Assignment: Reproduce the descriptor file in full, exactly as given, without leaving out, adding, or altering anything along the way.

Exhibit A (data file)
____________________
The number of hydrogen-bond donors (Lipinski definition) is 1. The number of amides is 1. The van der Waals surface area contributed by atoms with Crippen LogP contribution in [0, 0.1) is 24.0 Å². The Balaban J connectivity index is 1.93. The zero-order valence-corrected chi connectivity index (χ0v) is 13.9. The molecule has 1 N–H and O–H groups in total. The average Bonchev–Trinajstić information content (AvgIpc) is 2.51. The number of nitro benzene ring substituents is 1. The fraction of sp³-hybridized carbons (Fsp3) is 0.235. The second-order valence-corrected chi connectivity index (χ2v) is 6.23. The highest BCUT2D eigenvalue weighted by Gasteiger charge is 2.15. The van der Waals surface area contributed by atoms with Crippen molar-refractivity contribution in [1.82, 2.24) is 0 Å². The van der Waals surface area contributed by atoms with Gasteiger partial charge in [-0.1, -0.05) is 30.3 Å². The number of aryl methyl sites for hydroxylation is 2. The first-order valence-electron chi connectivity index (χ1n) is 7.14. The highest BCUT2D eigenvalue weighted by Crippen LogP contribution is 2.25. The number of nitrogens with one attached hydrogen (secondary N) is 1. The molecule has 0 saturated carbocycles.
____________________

The number of hydrogen-bond donors (Lipinski definition) is 1. The number of amides is 1. The van der Waals surface area contributed by atoms with Crippen LogP contribution in [0, 0.1) is 24.0 Å². The Balaban J connectivity index is 1.93. The zero-order valence-corrected chi connectivity index (χ0v) is 13.9. The molecule has 1 N–H and O–H groups in total. The average Bonchev–Trinajstić information content (AvgIpc) is 2.51. The number of nitro benzene ring substituents is 1. The fraction of sp³-hybridized carbons (Fsp3) is 0.235. The second-order valence-corrected chi connectivity index (χ2v) is 6.23. The highest BCUT2D eigenvalue weighted by Gasteiger charge is 2.15. The van der Waals surface area contributed by atoms with Crippen molar-refractivity contribution in [1.82, 2.24) is 0 Å². The van der Waals surface area contributed by atoms with Gasteiger partial charge in [-0.1, -0.05) is 30.3 Å². The number of aryl methyl sites for hydroxylation is 2. The first-order valence-electron chi connectivity index (χ1n) is 7.14. The highest BCUT2D eigenvalue weighted by Crippen LogP contribution is 2.25. The number of nitrogens with one attached hydrogen (secondary N) is 1. The molecule has 0 saturated carbocycles.